Together, the IHS and the VA Veterans Office of Tribal Government Relations and Office of Rural Health form a MOU leadership team. The leadership team meets quarterly and is responsible for review and oversight of the MOU collaboration on care coordination, reimbursement, workforce training, and cultural competency that align with the five overarching goals to:
- Increase access to care and services for American Indian and Alaska Native veterans.
- Promote patient-centered collaboration and communication.
- Improve health-promotion and disease prevention.
- Consult with tribes at the regional and local levels.
- Ensure appropriate resources are identified and available.
In fiscal year (FY) 2018, the VA-IHS MOU leadership team conducted an in-depth revision of the existing MOU to reflect changes in law, as well as, the evolving health care and health information technology landscape. The VA-IHS MOU leadership team focused on areas concerning health and its social determinants for Native Veterans, including prescription services, transportation, housing services, workforce training and consultation with tribal communities. In addition, the team concentrated on revising the 2010 MOU to reflect progress made to date under the new Administration's leadership priorities. Our vision of a revised MOU contemplates a more comprehensive and flexible structure to support and adopt to the needs of both agencies and the veterans they serve well into the future.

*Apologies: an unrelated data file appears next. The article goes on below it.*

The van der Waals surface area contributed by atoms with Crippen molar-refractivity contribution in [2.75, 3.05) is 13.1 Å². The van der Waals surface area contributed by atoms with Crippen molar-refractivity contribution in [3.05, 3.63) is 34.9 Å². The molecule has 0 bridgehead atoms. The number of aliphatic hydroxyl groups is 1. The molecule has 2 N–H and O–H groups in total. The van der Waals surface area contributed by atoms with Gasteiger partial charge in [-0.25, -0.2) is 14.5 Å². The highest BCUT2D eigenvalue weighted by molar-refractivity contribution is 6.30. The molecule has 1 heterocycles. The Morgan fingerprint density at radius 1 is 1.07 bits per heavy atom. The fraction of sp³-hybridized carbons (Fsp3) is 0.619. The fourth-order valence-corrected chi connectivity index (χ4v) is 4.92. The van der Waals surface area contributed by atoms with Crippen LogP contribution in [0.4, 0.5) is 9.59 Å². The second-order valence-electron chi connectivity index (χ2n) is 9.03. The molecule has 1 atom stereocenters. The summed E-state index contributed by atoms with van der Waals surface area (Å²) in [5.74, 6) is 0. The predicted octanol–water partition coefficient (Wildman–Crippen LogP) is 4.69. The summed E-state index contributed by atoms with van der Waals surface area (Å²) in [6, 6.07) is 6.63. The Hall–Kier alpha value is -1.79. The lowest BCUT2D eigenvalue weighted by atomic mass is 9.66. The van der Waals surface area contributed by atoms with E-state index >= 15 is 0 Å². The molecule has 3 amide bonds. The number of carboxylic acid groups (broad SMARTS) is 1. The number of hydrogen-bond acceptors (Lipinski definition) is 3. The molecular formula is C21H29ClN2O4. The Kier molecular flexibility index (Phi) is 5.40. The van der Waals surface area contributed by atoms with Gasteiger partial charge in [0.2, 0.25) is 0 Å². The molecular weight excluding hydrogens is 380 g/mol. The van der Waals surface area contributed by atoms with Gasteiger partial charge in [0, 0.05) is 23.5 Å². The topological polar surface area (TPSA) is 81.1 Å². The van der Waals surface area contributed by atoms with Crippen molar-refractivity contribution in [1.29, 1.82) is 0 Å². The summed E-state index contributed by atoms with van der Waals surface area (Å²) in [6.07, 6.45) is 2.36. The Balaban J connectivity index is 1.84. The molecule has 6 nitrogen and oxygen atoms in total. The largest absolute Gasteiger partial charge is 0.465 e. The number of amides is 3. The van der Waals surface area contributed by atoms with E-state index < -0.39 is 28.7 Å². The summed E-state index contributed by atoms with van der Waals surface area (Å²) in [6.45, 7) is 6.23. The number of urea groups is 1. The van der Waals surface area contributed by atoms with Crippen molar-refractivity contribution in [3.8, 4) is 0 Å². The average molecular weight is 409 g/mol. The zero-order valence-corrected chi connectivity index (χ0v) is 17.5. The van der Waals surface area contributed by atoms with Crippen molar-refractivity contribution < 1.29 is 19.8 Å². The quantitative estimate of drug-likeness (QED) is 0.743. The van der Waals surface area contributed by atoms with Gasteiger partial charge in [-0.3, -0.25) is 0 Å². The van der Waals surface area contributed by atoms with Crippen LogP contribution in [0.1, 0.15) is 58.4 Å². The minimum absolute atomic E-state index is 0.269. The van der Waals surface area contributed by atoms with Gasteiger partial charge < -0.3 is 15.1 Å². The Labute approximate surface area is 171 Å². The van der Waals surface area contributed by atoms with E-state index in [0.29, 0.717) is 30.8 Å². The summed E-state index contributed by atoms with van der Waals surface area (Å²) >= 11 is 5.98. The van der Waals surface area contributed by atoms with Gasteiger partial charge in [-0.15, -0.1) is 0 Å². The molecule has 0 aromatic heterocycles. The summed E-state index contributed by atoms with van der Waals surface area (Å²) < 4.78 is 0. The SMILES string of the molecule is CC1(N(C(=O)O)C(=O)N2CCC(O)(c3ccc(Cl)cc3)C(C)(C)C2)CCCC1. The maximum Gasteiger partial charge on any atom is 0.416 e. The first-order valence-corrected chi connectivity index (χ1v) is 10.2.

The IHS-VA workgroups completed several MOU-related activities, which are now a routine part of each department's operations, including:
- Workforce Training: To better coordinate on training and recruitment efforts, VA and IHS opened their training resources to each organization's staff. In FY18, they shared 256 online and in-person training events focused on mental health, clinical support, oral health, diabetes and more.
- Access to Care: Since their inception in FY 2012, the VA-IHS and VA-THP reimbursement agreements provided $103 million to IHS and THP for care of approximately 10,645 unique American Indian and Alaska Native veterans. In FY18 alone, VA paid IHS and THP $20 million for the care of nearly 5,300 enrolled American Indian and Alaska Native veterans.